In an interview with Euromoney, Mike Brown, CEO of Johannesburg-based Nedbank, clarifies ownership and business intentions with Togo’s pan-African lender ETI – the two having operated a client-sharing service since 2008 – which has been subject of takeover rumours for years.
Ecobank: Africa’s banking champion leaps forward Ecobank Transnational Incorporated’s (ETI) five-year-old client-sharing service with Nedbank is touted by both sides as a resounding success.
Ecobank channels clients seeking exposure to southern Africa toward Nedbank, which returns the favour by guiding corporates seeking exposure to woolier sub-Saharan African markets in the direction of its partner.
Nedbank CEO Mike Brown Nedbank CEO Mike Brown reckons that “around 60” of the lender’s corporate customers now work on a daily basis, somewhere and somehow, with Ecobank. Both lenders take part in quarterly alliance agreements to discuss sectors, markets, strategies and customers, and both have a right to take an equity stake in each other.
Some doubt the effectiveness of this arrangement. In a September 25 research report, Renaissance Capital analyst Adesoji Solanke warned that the two groups, despite a “strong lending pipeline”, still “continue to operate separately”.
The raw potential was huge but the practicalities of interlocking the operations of two such disparate African lenders would remain, the analyst added, “a tough ask … so long as Nedbank remains a minority holder in ETI”.
This last point is telling. The next year will be crucial to the future of both lenders. A $285 million loan extended by Nedbank in 2010 to help ETI buy Oceanic Bank came with strings attached.
At some point before the end of November 2014, Nedbank has the option to convert that loan, thanks to two subscription agreements – one at a fixed price, the other at a variable price – into 20% of Ecobank’s issued equity, turning it into the Togo lender’s largest shareholder.
And Brown remains determined to pursue that agenda. He tells Euromoney in an interview: “We haven’t formally decided when the decision will be made, but when the process is complete, we fully intend to exercise our subscription rights.”
Some analysts believe Nedbank is ultimately destined to buy a controlling stake in ETI: one path to that end would involve it joining forces with South Africa’s Government Employees Pension Fund, or the Public Investment Corporation (PIC), which owns 18.16% of Ecobank.
Together, the two would control just shy of two-fifths of Ecobank, making a majority takeover, with the aid of a few disgruntled shareholders, all the more easy.
It’s not, for instance, too hard to imagine the International Finance Corporation – the private-sector arm of the World Bank, which owns just shy of 7% of ETI – from selling some or all of its stake if the Togo lender fails to salve its new-found reputation for poor corporate governance.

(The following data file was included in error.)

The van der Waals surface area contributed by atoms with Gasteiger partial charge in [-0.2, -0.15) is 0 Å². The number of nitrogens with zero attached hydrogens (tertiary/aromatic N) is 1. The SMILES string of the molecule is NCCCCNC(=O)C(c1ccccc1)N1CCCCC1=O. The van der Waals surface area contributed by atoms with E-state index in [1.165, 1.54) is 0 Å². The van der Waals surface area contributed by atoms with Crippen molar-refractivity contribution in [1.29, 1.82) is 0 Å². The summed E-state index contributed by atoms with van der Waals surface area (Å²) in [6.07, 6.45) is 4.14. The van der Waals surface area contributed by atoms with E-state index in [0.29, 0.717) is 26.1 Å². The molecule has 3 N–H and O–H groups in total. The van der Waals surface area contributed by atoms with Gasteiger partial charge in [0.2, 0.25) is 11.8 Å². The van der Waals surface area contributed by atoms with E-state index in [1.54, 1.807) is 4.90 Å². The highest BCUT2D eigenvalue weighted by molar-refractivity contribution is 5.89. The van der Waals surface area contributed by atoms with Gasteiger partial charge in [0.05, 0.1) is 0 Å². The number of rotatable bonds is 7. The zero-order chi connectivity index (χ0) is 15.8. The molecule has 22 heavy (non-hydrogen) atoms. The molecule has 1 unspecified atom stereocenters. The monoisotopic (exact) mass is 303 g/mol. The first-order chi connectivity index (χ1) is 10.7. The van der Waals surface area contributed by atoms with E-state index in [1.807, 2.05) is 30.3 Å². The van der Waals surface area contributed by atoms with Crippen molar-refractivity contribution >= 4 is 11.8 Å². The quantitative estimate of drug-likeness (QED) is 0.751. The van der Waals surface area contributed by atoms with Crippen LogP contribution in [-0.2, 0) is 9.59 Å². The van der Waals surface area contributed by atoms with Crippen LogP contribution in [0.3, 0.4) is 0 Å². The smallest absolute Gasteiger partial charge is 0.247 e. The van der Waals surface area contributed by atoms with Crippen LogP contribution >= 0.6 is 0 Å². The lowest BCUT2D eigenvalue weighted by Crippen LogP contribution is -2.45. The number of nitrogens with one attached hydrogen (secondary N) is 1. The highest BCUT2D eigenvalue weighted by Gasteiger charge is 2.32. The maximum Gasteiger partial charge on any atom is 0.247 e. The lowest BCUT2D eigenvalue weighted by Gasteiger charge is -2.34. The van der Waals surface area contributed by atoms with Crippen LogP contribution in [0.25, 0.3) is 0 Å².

For his part, Brown firmly rebuts any suggestion of a raid on Ecobank. “Not a chance,” he says. “Our contractual agreement is to buy no more than 20% [of Ecobank]. We would never change that, and we can’t buy any more.”
He also dismisses speculation of a pincer attack with PIC, noting: “Talk of an alliance with PIC, now or in the future, is nonsense, utter nonsense.”
And there are good reasons for this phlegmatic resolve to remain two lenders rather than one. First, Ecobank also has a loose agreement, again connected to the 2010 Oceanic acquisition, allowing it to acquire up to one-fifth of Nedbank. Brown says: “If they want to buy up to 20% [of us], we will endeavor to do our best to help them do that. We wouldn’t stand in their way.”
Second, Ecobank would be a tricky takeover target. It’s likely undervalued – the lack of a strong peer group of substantively sized regional lenders make a comparison hard, but ETI’s price-to-book ratio is 0.71, while its shares, listed on the Nigerian Stock Exchange and trading at around 14 naira (8.8 US cents) have been range-bound between 10 and 20 naira for more than four years.
Yet any challenger would have to stump up more than mere money. Ecobank comes with a hidden cost: a presence in nearly three dozen African markets, some vast and industrialized, others overwhelming poor and rural.
There would be linguistic divisions to deal with, and headaches from operating across dozens of markets, each beholden to a different set of regulatory criteria, not to mention the probes by the Swiss business school IMD and Nigeria’s financial regulator. Ecobank chair Kolapo Lawson has gone, but his legacy is not forgotten.
However, even with a middling share price, this is a bank with potential aplenty, sprawled across dozens of rising African states, with a powerful presence in Ghana, Nigeria and – potentially, via its alliance with Nedbank – South Africa.
ETI might face a rocky few months ahead, though the management investigations are unlikely further to puncture its reputation: any additional damage is likely to be superficial, more of a flesh wound.